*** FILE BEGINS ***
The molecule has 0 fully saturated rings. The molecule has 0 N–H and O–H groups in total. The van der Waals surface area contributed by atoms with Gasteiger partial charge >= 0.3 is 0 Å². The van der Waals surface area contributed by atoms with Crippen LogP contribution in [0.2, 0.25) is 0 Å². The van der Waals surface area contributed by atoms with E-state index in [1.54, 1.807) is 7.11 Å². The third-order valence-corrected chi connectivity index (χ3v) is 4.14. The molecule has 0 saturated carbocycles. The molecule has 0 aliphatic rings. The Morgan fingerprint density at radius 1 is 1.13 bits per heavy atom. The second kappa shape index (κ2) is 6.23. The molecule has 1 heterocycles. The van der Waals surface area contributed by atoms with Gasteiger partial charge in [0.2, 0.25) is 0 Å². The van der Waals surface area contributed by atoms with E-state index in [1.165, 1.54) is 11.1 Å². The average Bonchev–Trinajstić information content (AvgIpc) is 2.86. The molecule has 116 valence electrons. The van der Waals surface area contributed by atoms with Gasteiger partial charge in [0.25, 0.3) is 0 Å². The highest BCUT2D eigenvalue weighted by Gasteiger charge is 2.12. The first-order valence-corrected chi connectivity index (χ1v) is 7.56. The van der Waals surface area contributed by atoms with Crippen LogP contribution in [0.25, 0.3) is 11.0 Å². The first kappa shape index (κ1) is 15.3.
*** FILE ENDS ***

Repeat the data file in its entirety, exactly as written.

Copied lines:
The molecule has 0 fully saturated rings. The molecule has 0 N–H and O–H groups in total. The van der Waals surface area contributed by atoms with Gasteiger partial charge >= 0.3 is 0 Å². The van der Waals surface area contributed by atoms with Crippen LogP contribution in [0.2, 0.25) is 0 Å². The van der Waals surface area contributed by atoms with E-state index in [1.54, 1.807) is 7.11 Å². The third-order valence-corrected chi connectivity index (χ3v) is 4.14. The molecule has 0 saturated carbocycles. The molecule has 0 aliphatic rings. The Morgan fingerprint density at radius 1 is 1.13 bits per heavy atom. The second kappa shape index (κ2) is 6.23. The molecule has 1 heterocycles. The van der Waals surface area contributed by atoms with Gasteiger partial charge in [0.2, 0.25) is 0 Å². The van der Waals surface area contributed by atoms with E-state index in [1.165, 1.54) is 11.1 Å². The average Bonchev–Trinajstić information content (AvgIpc) is 2.86. The molecule has 116 valence electrons. The van der Waals surface area contributed by atoms with Gasteiger partial charge in [0.25, 0.3) is 0 Å². The highest BCUT2D eigenvalue weighted by Gasteiger charge is 2.12. The first-order valence-corrected chi connectivity index (χ1v) is 7.56. The van der Waals surface area contributed by atoms with Crippen LogP contribution in [0.25, 0.3) is 11.0 Å². The first kappa shape index (κ1) is 15.3.